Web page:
Location: Behind the bladder
Physical description: The uterus, or womb, is the size of an upside-down pear
Function: To produce eggs, have sex, carry a developing baby and to give birth
Eggs, ovaries and sex hormones
The female genitals consist of two glands called ovaries that are responsible for producing eggs and female sex hormones. Once women reach sexual maturity, they experience a hormone regulated monthly fertility cycle known as a menstrual cycle. These hormones control the maturation and release of an egg from one of the ovaries every month, and they affect the lining of the womb making it ready to receive a fertilised egg. Mature eggs are released from the ovary and move along the fallopian tube to the uterus. If an egg is fertilised, it tries to embed itself in the uterus wall, ready to develop into a foetus. If no egg becomes implanted, the uterus lining is shed, and this results in a flow of menstrual blood, know as the 'period'.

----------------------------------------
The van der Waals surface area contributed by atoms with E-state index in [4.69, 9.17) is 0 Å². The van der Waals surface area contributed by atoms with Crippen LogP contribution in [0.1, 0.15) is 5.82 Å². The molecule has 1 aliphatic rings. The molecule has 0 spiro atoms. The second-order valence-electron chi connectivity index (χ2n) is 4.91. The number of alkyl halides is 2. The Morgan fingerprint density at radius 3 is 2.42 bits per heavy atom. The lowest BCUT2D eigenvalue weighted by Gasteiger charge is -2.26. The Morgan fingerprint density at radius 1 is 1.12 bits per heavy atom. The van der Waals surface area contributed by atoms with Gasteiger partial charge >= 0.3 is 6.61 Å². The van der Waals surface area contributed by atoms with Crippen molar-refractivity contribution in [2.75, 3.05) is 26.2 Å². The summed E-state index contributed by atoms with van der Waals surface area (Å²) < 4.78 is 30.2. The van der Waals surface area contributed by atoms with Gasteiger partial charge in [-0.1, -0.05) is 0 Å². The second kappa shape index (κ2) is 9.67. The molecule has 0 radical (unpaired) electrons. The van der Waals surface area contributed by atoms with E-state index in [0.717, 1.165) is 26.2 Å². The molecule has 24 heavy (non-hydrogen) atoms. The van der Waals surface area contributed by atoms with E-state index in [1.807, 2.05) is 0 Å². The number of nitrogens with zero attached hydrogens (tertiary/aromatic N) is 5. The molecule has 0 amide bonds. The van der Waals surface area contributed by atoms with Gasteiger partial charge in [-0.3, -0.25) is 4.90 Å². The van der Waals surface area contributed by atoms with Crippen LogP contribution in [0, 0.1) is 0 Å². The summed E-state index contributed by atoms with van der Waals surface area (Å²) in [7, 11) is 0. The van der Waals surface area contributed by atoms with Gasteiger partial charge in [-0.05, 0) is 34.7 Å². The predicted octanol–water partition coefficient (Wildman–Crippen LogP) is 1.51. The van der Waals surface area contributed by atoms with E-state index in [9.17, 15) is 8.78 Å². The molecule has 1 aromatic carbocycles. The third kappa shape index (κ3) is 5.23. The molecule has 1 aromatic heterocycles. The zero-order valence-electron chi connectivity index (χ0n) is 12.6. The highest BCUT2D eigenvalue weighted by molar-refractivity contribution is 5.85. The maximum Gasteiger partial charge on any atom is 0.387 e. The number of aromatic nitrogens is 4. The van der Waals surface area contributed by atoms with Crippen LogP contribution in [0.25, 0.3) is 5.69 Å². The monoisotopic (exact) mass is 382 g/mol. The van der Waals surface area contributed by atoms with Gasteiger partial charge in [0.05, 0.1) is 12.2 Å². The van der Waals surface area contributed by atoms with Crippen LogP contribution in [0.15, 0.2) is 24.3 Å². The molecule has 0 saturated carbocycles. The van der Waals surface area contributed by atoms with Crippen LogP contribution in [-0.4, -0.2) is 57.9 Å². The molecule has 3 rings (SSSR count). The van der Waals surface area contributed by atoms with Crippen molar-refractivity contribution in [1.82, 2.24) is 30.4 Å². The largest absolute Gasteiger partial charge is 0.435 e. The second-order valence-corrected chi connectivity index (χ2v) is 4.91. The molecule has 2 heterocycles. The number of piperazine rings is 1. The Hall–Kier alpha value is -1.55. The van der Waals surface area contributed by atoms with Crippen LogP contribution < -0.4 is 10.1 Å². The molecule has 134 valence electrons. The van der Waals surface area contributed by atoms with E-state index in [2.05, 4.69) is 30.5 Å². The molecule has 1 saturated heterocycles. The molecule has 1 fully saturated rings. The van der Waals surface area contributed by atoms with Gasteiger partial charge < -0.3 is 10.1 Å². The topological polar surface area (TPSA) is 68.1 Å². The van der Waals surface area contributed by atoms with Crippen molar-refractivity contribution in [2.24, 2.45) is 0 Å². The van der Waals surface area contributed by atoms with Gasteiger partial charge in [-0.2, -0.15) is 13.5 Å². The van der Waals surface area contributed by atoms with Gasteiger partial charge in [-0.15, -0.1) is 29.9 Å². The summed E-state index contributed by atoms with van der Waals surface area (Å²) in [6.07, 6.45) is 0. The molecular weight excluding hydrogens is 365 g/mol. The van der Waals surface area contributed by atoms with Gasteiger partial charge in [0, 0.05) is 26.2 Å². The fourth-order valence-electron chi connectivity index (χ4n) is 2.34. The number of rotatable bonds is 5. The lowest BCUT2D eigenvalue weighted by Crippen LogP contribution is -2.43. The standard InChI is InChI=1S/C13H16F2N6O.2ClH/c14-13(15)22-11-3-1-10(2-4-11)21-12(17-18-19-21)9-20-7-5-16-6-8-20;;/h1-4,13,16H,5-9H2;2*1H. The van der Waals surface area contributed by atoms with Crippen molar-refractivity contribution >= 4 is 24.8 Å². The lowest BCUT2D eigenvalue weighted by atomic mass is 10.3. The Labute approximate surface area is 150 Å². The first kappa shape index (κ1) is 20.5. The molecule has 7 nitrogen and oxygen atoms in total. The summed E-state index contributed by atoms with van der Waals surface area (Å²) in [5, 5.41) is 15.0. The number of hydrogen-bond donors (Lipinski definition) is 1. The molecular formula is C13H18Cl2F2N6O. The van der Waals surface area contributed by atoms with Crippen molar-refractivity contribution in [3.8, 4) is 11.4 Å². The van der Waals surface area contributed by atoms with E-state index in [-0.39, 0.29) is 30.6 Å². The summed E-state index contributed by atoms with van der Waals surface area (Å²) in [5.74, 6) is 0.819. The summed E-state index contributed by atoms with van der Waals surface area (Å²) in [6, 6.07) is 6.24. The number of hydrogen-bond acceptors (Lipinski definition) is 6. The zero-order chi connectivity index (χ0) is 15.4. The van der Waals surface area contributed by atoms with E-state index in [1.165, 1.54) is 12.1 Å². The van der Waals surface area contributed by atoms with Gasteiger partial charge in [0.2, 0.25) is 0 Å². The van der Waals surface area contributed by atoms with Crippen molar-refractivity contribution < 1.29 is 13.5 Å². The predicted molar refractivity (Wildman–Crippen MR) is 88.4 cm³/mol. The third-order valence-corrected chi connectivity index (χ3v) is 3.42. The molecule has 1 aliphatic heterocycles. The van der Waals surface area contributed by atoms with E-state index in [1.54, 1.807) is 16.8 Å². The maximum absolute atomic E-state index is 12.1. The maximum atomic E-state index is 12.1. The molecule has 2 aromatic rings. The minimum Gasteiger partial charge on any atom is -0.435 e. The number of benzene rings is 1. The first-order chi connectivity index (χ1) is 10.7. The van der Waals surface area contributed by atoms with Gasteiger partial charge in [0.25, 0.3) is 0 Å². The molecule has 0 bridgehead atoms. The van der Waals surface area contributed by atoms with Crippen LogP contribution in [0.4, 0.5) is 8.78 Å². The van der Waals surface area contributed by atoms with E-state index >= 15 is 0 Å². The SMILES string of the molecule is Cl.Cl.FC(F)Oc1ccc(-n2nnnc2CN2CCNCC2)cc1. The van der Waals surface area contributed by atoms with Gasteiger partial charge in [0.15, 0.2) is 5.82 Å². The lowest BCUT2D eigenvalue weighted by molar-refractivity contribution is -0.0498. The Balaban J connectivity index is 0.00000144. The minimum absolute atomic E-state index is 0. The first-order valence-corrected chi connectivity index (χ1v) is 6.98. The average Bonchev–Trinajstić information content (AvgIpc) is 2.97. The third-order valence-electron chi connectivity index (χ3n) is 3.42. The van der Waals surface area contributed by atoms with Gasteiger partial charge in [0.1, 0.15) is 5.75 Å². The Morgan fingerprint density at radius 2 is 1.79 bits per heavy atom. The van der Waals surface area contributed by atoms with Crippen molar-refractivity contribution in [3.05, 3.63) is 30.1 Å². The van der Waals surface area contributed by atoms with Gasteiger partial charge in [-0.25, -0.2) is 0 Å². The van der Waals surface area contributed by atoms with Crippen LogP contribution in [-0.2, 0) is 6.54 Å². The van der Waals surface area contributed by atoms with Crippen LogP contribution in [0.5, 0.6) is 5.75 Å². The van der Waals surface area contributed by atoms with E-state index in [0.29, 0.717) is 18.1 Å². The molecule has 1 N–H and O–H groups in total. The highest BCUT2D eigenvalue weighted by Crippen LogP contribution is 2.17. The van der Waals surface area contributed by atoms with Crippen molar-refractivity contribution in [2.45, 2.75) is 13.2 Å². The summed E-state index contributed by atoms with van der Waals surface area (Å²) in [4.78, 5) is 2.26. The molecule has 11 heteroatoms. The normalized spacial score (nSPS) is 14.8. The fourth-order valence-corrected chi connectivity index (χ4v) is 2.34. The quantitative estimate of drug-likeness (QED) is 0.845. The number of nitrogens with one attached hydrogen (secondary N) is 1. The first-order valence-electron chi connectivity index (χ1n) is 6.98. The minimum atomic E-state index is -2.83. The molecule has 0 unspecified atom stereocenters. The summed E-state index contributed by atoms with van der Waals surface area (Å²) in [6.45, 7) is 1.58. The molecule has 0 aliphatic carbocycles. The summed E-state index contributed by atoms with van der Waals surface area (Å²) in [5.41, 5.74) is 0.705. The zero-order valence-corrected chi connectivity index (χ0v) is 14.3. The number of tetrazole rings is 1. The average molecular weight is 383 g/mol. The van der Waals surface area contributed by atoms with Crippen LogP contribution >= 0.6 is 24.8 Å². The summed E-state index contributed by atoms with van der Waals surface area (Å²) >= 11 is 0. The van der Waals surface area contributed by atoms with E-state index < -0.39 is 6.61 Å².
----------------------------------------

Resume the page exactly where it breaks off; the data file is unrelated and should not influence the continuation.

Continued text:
When a baby girl is born, she already carries all the eggs that she will ever produce through her life. A boy, however, does not carry sperm at birth, and only begins to produce sperm when he reaches sexual maturity.
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